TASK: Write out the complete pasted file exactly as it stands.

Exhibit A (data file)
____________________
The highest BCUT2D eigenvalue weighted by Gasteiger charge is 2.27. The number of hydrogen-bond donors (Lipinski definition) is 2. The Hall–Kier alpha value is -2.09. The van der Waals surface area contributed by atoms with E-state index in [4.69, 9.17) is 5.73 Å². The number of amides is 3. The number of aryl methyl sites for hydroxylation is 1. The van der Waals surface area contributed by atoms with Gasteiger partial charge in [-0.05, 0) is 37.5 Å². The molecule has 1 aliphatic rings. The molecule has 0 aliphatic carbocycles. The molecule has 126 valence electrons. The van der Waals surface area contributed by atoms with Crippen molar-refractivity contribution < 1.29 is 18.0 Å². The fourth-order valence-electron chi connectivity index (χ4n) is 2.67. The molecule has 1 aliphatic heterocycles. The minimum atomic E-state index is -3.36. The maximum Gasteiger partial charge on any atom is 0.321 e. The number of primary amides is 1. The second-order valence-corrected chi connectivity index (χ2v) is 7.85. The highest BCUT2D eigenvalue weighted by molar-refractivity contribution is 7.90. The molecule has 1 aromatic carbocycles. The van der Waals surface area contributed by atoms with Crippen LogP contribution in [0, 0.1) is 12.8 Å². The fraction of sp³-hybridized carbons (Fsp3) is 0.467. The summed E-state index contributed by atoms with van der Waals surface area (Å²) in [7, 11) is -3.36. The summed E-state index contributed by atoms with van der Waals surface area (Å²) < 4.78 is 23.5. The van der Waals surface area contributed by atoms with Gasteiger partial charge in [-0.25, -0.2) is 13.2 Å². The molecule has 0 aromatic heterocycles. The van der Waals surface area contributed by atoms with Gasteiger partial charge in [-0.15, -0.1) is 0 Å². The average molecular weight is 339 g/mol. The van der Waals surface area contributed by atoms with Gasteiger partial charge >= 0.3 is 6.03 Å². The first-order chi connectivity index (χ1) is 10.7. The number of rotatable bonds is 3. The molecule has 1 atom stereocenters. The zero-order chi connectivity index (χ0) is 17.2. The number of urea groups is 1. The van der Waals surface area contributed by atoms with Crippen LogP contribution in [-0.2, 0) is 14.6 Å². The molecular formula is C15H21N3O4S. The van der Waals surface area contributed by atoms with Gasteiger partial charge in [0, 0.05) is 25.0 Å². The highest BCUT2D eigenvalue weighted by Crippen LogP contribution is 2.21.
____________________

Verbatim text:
The highest BCUT2D eigenvalue weighted by Gasteiger charge is 2.27. The number of hydrogen-bond donors (Lipinski definition) is 2. The Hall–Kier alpha value is -2.09. The van der Waals surface area contributed by atoms with E-state index in [4.69, 9.17) is 5.73 Å². The number of amides is 3. The number of aryl methyl sites for hydroxylation is 1. The van der Waals surface area contributed by atoms with Gasteiger partial charge in [-0.05, 0) is 37.5 Å². The molecule has 1 aliphatic rings. The molecule has 0 aliphatic carbocycles. The molecule has 126 valence electrons. The van der Waals surface area contributed by atoms with Crippen molar-refractivity contribution < 1.29 is 18.0 Å². The fourth-order valence-electron chi connectivity index (χ4n) is 2.67. The molecule has 1 aliphatic heterocycles. The minimum atomic E-state index is -3.36. The maximum Gasteiger partial charge on any atom is 0.321 e. The number of primary amides is 1. The second-order valence-corrected chi connectivity index (χ2v) is 7.85. The highest BCUT2D eigenvalue weighted by molar-refractivity contribution is 7.90. The molecule has 1 aromatic carbocycles. The van der Waals surface area contributed by atoms with Crippen LogP contribution in [0, 0.1) is 12.8 Å². The fraction of sp³-hybridized carbons (Fsp3) is 0.467. The summed E-state index contributed by atoms with van der Waals surface area (Å²) in [7, 11) is -3.36. The summed E-state index contributed by atoms with van der Waals surface area (Å²) < 4.78 is 23.5. The van der Waals surface area contributed by atoms with Gasteiger partial charge in [-0.25, -0.2) is 13.2 Å². The molecule has 0 aromatic heterocycles. The van der Waals surface area contributed by atoms with Gasteiger partial charge in [-0.15, -0.1) is 0 Å². The average molecular weight is 339 g/mol. The van der Waals surface area contributed by atoms with Gasteiger partial charge >= 0.3 is 6.03 Å². The first-order chi connectivity index (χ1) is 10.7. The number of rotatable bonds is 3. The molecule has 1 atom stereocenters. The zero-order chi connectivity index (χ0) is 17.2. The number of urea groups is 1. The van der Waals surface area contributed by atoms with Crippen LogP contribution in [-0.2, 0) is 14.6 Å². The molecular formula is C15H21N3O4S. The van der Waals surface area contributed by atoms with Gasteiger partial charge in [0, 0.05) is 25.0 Å². The highest BCUT2D eigenvalue weighted by Crippen LogP contribution is 2.21.